However, since you're going to use microcontroller, you may try the following trick: perform initial mapping of distances to capacitance, store this data in microcontrollers memory (assuming it is sophisticated enough) and use the stored data as a look-up-table to map the measured capacitance back to distance.

As to the required clearance, it depends on which objects may be present in the vicinity of your setup. Consider shielding it with conductive screens.

• @Vasily: Gave the lookup table idea a try; Updated my question with my 1st measurement result. What do you mean by shielding it with a conductive screen? I did a google search on conductive screen, and don't see any relevant results. – sasha Jul 5 '13 at 4:44
• @sasha, I meant to say that you can place the whole setup into a conductive "box" which is held at constant potential (usually grounded). In this case, the capacitance will be independent of either the objects or the radiation outside the box. However, in light of additioanl information you provided, I see that this shielding will require a lot of space in your design. You mentioned "noise in capacitance measurements" - do you refer to the difference in successive measurements while the plates do not move, or something else? Did you try averaging your measurements? – Vasiliy Jul 5 '13 at 7:40

You might consider a geometry that varies the OVERLAP of the plates instead of distance. Your capacitance will vary linearly with the overlap. C varies as 1/d, so as it stands, your sensitivity at the far point will be cruddy. Even changing to overlap, I wouldn't count on 1% accuracy.

Consider the other options already mentioned, or an LVDT.

UPDATE: As a followup, many measurements such as this are improved by a push-pull arrangement. If you can work this out using TWO capacitors, where one gets bigger at the same time and rate as the other gets smaller, sensitivity and linearity will both improve.

• I am seeing if the geometry can be rearranged; the Updated tip sounds interesting. Especially given that this chip already has two channels. – sasha Jul 5 '13 at 4:25
• Regarding LVDT: The problem is that the rest of my setup is such that there is a larger, wider mass that sort of "crushes" the top plate down -- In other words, I cannot VERTICALLY place any LVDT/sensor along the walls of the movement. The LVDT, no matter how tiny, could only be placed horizontally. So, if I were to try the LVDT approach, do you see any way to resolve this conundrum? – sasha Jul 5 '13 at 4:27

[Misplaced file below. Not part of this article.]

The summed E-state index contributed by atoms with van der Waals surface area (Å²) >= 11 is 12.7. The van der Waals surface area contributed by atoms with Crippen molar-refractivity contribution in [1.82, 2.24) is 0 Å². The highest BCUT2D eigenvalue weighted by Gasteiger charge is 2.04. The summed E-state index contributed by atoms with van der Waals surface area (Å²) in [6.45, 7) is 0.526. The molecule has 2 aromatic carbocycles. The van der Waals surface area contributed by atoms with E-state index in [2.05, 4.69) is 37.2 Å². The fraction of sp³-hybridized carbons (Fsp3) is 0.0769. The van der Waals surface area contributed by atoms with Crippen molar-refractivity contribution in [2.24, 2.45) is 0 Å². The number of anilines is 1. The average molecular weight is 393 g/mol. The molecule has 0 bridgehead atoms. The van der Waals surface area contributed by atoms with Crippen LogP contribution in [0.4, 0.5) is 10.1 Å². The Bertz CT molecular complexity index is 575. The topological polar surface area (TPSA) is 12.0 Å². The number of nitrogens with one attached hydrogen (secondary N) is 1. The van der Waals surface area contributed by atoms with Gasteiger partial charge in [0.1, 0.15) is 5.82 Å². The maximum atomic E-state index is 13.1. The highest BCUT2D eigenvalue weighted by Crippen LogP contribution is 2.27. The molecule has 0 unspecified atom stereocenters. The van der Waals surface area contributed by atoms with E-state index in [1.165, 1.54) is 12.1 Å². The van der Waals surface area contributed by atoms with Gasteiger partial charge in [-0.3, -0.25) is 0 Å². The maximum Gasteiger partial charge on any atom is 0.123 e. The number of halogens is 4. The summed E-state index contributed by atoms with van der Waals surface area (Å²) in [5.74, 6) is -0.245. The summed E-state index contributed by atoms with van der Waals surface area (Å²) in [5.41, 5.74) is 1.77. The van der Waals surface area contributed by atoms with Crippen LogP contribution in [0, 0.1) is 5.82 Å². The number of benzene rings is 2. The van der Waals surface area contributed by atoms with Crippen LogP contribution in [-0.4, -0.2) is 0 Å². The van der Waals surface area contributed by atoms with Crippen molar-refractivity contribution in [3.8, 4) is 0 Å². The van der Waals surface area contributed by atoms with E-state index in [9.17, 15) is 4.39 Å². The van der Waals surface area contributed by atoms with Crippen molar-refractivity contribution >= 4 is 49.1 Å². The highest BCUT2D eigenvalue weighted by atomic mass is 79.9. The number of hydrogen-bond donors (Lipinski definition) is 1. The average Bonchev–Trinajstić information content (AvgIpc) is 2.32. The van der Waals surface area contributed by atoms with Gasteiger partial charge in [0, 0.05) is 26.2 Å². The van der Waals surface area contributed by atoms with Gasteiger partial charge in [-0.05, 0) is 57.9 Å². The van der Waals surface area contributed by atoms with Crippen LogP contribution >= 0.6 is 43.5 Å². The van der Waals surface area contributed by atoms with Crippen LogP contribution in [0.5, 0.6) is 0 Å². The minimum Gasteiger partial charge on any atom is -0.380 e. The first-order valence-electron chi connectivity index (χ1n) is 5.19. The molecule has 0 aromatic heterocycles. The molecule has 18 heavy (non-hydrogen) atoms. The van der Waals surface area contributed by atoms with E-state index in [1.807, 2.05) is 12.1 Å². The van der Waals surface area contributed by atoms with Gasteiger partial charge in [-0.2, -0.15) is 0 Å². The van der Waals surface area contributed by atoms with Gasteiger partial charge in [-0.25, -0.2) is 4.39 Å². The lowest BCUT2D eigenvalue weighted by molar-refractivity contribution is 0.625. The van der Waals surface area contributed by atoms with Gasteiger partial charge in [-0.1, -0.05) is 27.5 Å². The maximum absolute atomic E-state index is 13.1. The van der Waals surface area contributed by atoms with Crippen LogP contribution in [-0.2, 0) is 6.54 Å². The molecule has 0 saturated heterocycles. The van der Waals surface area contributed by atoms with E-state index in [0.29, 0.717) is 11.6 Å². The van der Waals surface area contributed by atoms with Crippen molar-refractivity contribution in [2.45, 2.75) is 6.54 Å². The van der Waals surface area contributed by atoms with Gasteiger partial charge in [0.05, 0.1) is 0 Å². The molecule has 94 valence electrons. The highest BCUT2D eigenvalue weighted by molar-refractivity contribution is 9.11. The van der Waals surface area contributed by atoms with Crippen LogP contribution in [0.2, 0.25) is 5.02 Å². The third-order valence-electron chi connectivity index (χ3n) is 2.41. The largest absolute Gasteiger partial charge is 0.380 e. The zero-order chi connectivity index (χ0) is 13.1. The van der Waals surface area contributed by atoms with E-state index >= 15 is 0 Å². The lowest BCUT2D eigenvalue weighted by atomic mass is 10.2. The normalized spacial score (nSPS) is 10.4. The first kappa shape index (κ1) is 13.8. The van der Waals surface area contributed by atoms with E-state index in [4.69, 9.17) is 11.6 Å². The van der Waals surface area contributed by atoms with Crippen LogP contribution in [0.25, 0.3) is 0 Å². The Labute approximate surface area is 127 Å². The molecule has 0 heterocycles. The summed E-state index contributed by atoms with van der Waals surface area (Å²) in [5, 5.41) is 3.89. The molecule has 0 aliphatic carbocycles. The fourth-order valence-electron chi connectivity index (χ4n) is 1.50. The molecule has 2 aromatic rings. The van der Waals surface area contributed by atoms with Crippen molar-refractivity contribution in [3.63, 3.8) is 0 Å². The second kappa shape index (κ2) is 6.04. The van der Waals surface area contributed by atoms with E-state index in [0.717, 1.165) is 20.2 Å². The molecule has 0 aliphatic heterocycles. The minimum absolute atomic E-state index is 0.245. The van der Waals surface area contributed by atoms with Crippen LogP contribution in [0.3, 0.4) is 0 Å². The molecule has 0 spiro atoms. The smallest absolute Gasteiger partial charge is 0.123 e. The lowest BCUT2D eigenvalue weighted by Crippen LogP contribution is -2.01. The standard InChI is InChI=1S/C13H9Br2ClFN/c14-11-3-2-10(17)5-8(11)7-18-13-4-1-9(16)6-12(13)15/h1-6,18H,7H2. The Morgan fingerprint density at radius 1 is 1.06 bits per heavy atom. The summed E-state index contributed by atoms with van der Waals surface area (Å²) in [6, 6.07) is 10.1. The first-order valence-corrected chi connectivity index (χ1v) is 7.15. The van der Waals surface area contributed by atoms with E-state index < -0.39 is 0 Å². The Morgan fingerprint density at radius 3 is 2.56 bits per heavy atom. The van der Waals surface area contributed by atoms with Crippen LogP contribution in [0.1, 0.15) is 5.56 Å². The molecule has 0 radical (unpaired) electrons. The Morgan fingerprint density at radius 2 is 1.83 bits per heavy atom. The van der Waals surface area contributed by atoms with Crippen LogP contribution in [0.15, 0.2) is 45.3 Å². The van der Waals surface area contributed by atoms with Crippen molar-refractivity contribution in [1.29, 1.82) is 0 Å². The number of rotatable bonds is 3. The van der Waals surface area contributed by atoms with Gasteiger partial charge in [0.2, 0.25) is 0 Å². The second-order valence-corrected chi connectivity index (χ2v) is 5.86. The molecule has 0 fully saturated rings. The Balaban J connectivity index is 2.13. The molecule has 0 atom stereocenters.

• There appear to be some really neat, miniature-sized LVDTs, and LVDTs have a proven record for this sort of linear movement, so I'm trying to see how can I convert the vertical movement to a horizontal one somehow. Perhaps I could make the top plate 45-degree-angled, so that it's like an alligator clip pressed down, and somehow have the motion translate to a horizontal displacement? Or maybe hook the draw wire of a string pot to the top plate and run the wire through the LVDT? – sasha Jul 5 '13 at 5:03
• If you have a string pot in the arrangement you wouldn't need the LVDT. As to whether you can adapt your system to the LVDT, that just depends on your mechanical creativity. – Scott Seidman Jul 5 '13 at 10:58

Consider this as an alternative to using capacitance at the greater distances.

Use an optical communications laser of the type that has a very specific divergent beam (a lot of them are designed like this to be suitable for fibre optic interfacing). It "sprays" its light output onto a fractional surface of a sphere at a certain angle. The further you are from the laser, the less is the incident power received per square mm (such as from a receiving photo transistor). EDIT A lot have in built photo-diodes so you can accurately control the laser output light power.

The photo transistor will have an active surface area which it can receive light. This of course is constant irrespective of the distance from the laser, therefore it receives a weaker signal as the two are moved further apart.

You'd need to modulate the laser with a square wave so you can use this to filter-in the photo transistor signal to prevent dc effects like sunlight ruining results.

In may not work that effectively up close (<2mm) because alignment errors then become a really big issue but, up-close your capacitance idea works best from what I can see. Maybe use both.

• Thank you. The only problem for the optical idea is that there is not enough space. (I've updated the question with a bit more detail about my setup.) There is a large sample directly above the top plate which would obscure any interaction with a beam-source placed outside the very narrow space that exists. So, preferably, the measurement would have to be internalized within the illustrated space above. I do like the idea of square wave modulation of the laser; have to give that a try on a future project. – sasha Jul 5 '13 at 4:42